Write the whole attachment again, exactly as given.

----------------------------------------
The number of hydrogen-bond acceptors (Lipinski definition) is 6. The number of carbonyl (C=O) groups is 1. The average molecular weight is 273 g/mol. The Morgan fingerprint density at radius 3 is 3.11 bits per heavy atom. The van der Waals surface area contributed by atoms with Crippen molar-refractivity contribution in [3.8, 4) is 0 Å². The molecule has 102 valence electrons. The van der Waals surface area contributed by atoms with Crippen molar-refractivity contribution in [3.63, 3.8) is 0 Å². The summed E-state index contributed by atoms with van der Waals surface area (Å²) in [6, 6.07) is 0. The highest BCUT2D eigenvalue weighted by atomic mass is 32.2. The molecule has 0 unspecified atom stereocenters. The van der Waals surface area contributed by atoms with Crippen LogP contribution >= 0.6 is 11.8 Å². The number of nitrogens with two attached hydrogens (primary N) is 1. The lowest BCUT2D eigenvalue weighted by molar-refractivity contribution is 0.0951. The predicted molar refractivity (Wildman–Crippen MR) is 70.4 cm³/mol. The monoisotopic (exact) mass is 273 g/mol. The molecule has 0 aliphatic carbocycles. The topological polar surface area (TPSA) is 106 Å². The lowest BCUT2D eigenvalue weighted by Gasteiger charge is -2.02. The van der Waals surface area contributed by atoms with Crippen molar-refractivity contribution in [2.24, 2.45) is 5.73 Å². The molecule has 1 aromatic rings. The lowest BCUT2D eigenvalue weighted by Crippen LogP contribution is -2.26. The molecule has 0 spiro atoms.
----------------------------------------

The number of hydrogen-bond acceptors (Lipinski definition) is 6. The number of carbonyl (C=O) groups is 1. The average molecular weight is 273 g/mol. The Morgan fingerprint density at radius 3 is 3.11 bits per heavy atom. The van der Waals surface area contributed by atoms with Crippen molar-refractivity contribution in [3.8, 4) is 0 Å². The molecule has 102 valence electrons. The van der Waals surface area contributed by atoms with Crippen molar-refractivity contribution in [3.63, 3.8) is 0 Å². The summed E-state index contributed by atoms with van der Waals surface area (Å²) in [6, 6.07) is 0. The highest BCUT2D eigenvalue weighted by atomic mass is 32.2. The molecule has 0 unspecified atom stereocenters. The van der Waals surface area contributed by atoms with Crippen LogP contribution >= 0.6 is 11.8 Å². The number of nitrogens with two attached hydrogens (primary N) is 1. The lowest BCUT2D eigenvalue weighted by molar-refractivity contribution is 0.0951. The predicted molar refractivity (Wildman–Crippen MR) is 70.4 cm³/mol. The monoisotopic (exact) mass is 273 g/mol. The molecule has 0 aliphatic carbocycles. The topological polar surface area (TPSA) is 106 Å². The lowest BCUT2D eigenvalue weighted by Gasteiger charge is -2.02. The van der Waals surface area contributed by atoms with Crippen molar-refractivity contribution in [2.24, 2.45) is 5.73 Å². The molecule has 1 aromatic rings. The lowest BCUT2D eigenvalue weighted by Crippen LogP contribution is -2.26. The molecule has 0 spiro atoms.